An Interview with Stuart Maconie


Stuart Maconie’s best selling travelogue, the entertaining and wryly observational The Full English, is about to be published in paperback. In it, using public transport, he retraces the steps of J B Priestley’s travels across England in the 1930s.

David Schuster chatted to him about the great man, what it means to be English and the pros, and cons, of the pork pie. Plus a little bit of politics…

How did you first come to be inspired by J B Priestley?
Like a lot of people, his was a name I knew, without really knowing much about his work. He was a hugely famous figure in the middle of the 20th century. He was a broadcaster and a playwright. Everybody knew who he was, and yet his reputation has somehow diminished, well, not diminished but become overlooked. I did a radio Programme for Radio 4 called ‘Whatever Happened to J B Priestley’, addressing just that point. That kind of person that he was, the public intellectual, is something we don’t have much these days. Of course, the people who do still know his stuff really well are teenagers, because An Inspector Calls is on the exam syllabus every year!

I got introduced to Priestly through the late, great, Barry Cryer and Graham Garden, to whom The Full English is dedicated. They mentioned J B Priestley when we were doing a radio show, late one night, and I said I didn’t know his stuff. They were really shocked, and said you must read it, you’ll love it: He’s a man after your own heart; a vaguely lefty Northerner, with a love of culture and history. So, I read him and I got really into his stuff.

It struck me, a couple of years ago that the time was absolutely right to revisit Priestley’s social and political travelogue, English Journey. After the seismic upheavals of Brexit and Covid, it struck me as the perfect time for a state-of-the-nation book. So, I thought I’d retrace his steps exactly, visiting all the same places, in the same order, and hopefully do it in a similar way, with a social focus, but funny too.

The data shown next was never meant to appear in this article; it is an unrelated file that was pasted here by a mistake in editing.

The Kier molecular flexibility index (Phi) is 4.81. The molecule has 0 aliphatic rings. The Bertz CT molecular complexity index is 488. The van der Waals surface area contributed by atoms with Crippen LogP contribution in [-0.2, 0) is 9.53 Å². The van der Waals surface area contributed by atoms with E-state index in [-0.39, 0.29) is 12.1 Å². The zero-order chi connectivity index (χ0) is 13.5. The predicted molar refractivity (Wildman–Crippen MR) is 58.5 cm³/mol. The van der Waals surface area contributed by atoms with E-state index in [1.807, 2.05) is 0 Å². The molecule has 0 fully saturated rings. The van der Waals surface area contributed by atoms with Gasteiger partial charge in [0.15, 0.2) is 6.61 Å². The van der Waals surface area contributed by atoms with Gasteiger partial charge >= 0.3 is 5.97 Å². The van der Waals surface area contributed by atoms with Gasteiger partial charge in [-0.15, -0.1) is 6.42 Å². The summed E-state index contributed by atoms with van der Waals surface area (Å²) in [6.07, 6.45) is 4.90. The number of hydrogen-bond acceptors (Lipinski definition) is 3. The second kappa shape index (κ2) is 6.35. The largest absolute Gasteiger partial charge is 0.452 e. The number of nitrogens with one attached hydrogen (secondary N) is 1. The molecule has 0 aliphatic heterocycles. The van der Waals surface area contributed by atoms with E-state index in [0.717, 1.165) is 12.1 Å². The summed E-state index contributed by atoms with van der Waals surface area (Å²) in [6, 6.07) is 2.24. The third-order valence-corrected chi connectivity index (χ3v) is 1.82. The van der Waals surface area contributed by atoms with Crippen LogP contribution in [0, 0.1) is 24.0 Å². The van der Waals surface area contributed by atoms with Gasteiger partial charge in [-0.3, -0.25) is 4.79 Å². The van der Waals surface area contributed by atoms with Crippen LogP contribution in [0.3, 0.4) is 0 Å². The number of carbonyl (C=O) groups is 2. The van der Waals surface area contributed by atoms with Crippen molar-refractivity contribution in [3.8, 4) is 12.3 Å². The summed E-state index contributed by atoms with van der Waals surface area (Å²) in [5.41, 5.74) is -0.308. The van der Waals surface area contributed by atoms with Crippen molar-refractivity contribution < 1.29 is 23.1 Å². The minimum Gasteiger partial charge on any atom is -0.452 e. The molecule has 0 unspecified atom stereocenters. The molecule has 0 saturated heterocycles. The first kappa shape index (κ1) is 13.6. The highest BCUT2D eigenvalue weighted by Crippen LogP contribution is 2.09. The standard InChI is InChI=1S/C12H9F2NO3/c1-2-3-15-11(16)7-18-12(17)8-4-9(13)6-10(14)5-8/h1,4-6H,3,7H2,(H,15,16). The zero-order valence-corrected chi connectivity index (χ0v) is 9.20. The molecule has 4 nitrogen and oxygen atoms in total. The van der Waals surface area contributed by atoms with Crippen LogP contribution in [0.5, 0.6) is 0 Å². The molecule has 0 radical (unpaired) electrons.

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“He’d be enraged by it”

Would Priestly have reached the same conclusions about Englishness, people and politics now, as he did in 1933, do you think?
Yes, I think he would. He’d be appalled! At the time he wrote, he was pretty shocked by the state of the nation. I think what would shock him would be that the same sort of people, the Boris Johnson’s of the world, are still getting away with their skulduggery, incompetence and deceit. I’m sure he’d be enraged by it. He was a left winger, but by no stretch of the imagination extremely left wing. He wouldn’t have liked Jeremy Corbyn, he was essentially a centrist. But I think he’d be staggered that the self-serving old Etonians are still bossing us around.

What’s the best single thing about England at the moment?
I’m always heartened by the soft power of our culture. We still do make great telly, great music, and great books. Although the media has almost ruined it, we have the most exciting football league in the world. Our soft power is enormous. For example, I was visiting Vietnamese relatives recently. They didn’t speak much English and I speak very little Vietnamese, so conversation was a bit stilted. But then, I mentioned that I work for the BBC and their faces lit up. One of them held up his thumb and said, “BBC Number one!”. And I thought, you know what, I’m going to tell my colleagues that. When we’re getting undermined by the Daily Mail on a daily basis, it’s good to know that we’re still recognised around the world as being trustworthy and reputable.

An Interview with Stuart Maconie the full englishI’m a big state-ist. I’m a fan of the benevolent state, and I was a child of a benevolent state. I’ve said before, I think those that say ‘nanny state’ disparagingly, tend to be those people, like Rees-Mogg, who had nannies themselves. So, I love the idea of the NHS, social housing and all the welfare state. It doesn’t frighten me like it frightens a lot of people, apparently.

“We’re just not a grown up country”

And if you could change one thing, what would it be?